Melbourne struggles in Spring market kick-off

Melbourne struggles in Spring market kick-off

Melbourne-in-SpringOn Saturday, as the Spring market began to open, buyers were hit with the greatest variety of property choices that they’d seen in over 2 months. For sellers, it was a turbulent day and it looks like this could push on well into the month.

Most suburbs recorded an increase in listings, receiving a generally positive response from the market. One real estate firm noted a total clearance rate of 78% from over 700 auctions.

This met the previous week’s clearance rate of 77.7%, with the results from an additional 143 auctions left unreported.

Agents, however, warn that the market remains unstable in some areas, with certain suburbs resisting the city-wide downtrend.

Traditionally, the final weekend in August marks the first big Saturday of the new spring market. Although numbers are likely to dip next week, they’ll spike the following week and should remain high on the majority of non-holiday weekends until late December.

Selected properties in the market are witnessing high results and auctions are clearing well, but other suburban properties are hardly pushing over the line. Many are attracting no bids whatsoever.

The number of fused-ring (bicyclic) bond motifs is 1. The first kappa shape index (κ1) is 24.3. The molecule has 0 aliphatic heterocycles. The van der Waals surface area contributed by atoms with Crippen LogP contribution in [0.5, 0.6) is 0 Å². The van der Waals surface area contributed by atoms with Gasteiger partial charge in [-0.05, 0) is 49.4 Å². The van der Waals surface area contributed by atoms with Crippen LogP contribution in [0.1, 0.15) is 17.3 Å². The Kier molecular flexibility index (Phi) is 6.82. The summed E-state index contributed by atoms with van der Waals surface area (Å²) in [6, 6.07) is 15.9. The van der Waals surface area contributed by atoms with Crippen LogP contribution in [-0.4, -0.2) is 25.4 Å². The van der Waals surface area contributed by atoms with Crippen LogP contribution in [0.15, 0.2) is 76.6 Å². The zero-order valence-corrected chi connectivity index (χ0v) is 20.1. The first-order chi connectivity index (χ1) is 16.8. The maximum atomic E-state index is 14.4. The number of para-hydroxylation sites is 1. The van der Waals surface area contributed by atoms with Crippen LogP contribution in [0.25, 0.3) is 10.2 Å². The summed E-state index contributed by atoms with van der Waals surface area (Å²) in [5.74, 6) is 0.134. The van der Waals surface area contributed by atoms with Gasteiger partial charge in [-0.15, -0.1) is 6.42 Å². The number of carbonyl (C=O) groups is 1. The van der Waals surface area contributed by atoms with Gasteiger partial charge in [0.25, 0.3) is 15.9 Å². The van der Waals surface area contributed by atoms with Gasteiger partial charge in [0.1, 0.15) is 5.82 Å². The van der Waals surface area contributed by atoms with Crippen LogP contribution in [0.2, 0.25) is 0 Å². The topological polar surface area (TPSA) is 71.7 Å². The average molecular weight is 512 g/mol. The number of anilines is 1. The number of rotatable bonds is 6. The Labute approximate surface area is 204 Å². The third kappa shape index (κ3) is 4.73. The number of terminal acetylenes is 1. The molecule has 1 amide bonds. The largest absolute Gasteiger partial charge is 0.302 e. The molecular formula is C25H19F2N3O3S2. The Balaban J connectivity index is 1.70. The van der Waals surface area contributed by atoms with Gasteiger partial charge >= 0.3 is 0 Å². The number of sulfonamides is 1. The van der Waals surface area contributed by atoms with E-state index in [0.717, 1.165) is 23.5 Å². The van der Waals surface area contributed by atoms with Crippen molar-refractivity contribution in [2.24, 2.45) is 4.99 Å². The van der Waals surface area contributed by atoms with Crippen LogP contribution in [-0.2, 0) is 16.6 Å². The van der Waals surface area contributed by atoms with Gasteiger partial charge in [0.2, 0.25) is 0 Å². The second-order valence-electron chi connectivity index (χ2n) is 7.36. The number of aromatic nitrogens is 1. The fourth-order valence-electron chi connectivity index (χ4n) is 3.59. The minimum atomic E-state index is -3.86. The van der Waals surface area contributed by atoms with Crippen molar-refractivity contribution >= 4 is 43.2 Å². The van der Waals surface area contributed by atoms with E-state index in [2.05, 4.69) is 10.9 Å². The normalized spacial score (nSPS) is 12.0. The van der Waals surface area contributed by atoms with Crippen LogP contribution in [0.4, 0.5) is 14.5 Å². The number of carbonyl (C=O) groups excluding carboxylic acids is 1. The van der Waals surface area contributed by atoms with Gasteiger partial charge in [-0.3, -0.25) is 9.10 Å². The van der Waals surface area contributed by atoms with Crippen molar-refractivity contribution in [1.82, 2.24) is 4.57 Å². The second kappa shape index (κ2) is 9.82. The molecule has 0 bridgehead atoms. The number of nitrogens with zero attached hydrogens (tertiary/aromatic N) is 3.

Property Mavens buyer’s advocate MIriam Sandkuhler agrees that the market is truly mixed. “If properties appear to be compromised in any way, people just aren’t putting up their hand to compete.”

Miriam attended a property auction for a single-fronted cottage in Richmond, which started with a $1 million offer.

“There were only two bidders and it sold for $1,165,000 after the agent referred to the vendors three times,” she said. “The house has a galley kitchen, and I’m guessing that the reserve must have been higher if the bid was referred three times – the threshold of $1 million probably knocks a lot of buyers out.”

In another area, a double-fronted home in Albert Park received no serious bids for RT Edgar and went for $1.7 million, a surprising result considering Albert Park’s continued popularity.

One auction in Campbell Road, Deepdene, however, told a completely different story, selling for a strong $1.4 million above its set reserve.

5 bidders fought for the home in front of a large crowd of 150 buyers. Marketed by Kay & Burton at $4.8 million, it was sold to a local family for $6,025,000.

Chief Economist from Domain Group Andrew Wilson stated that Melbourne’s strong run-rate of auction clearances reflected “a conservative but confident market.”

Citywide agency groups Barry Plant and Hocking Stuart both published clearance rates well above 80% on the opening Saturday. Despite a strong start, James Hatzimoisis has said that the market is still unpredictable.

“Last week, we had three auction in Delahey,” he said. “It’s a little suburb in between St Albans and Taylors Lakes and has always been one level below Taylors Lakes value-wise, but the properties all sold for $100,000 above reserve.”

“It was purely and simply because stock is so tight – people are spilling over to neighbouring suburbs and pushing prices up. But on other weeks the market is more level.”

Melbourne saw a rise in housing prices between 2013 and 2015, with many areas in the eastern suburbs finishing top. Many real estate professionals believe that the city has reached its peak and is now in a slow decline.

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